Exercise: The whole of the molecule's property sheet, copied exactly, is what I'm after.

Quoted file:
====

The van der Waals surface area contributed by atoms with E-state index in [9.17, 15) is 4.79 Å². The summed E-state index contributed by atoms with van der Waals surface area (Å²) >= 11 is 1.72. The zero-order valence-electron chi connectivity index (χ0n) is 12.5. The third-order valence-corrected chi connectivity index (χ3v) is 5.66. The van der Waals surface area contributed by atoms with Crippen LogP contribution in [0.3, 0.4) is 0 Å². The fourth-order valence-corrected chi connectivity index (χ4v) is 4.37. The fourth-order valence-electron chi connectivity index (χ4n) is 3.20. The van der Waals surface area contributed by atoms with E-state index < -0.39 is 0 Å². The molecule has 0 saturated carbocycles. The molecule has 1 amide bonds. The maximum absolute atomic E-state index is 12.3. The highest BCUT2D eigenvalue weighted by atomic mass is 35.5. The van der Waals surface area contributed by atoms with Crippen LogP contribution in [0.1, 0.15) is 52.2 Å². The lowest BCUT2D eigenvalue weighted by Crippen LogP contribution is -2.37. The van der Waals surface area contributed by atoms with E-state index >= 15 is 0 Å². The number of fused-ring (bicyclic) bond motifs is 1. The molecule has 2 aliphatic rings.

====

The van der Waals surface area contributed by atoms with E-state index in [9.17, 15) is 4.79 Å². The summed E-state index contributed by atoms with van der Waals surface area (Å²) >= 11 is 1.72. The zero-order valence-electron chi connectivity index (χ0n) is 12.5. The third-order valence-corrected chi connectivity index (χ3v) is 5.66. The van der Waals surface area contributed by atoms with Crippen LogP contribution in [0.3, 0.4) is 0 Å². The fourth-order valence-corrected chi connectivity index (χ4v) is 4.37. The fourth-order valence-electron chi connectivity index (χ4n) is 3.20. The van der Waals surface area contributed by atoms with E-state index < -0.39 is 0 Å². The molecule has 0 saturated carbocycles. The molecule has 1 amide bonds. The maximum absolute atomic E-state index is 12.3. The highest BCUT2D eigenvalue weighted by atomic mass is 35.5. The van der Waals surface area contributed by atoms with Crippen LogP contribution in [0.1, 0.15) is 52.2 Å². The lowest BCUT2D eigenvalue weighted by Crippen LogP contribution is -2.37. The van der Waals surface area contributed by atoms with E-state index >= 15 is 0 Å². The number of fused-ring (bicyclic) bond motifs is 1. The molecule has 2 aliphatic rings.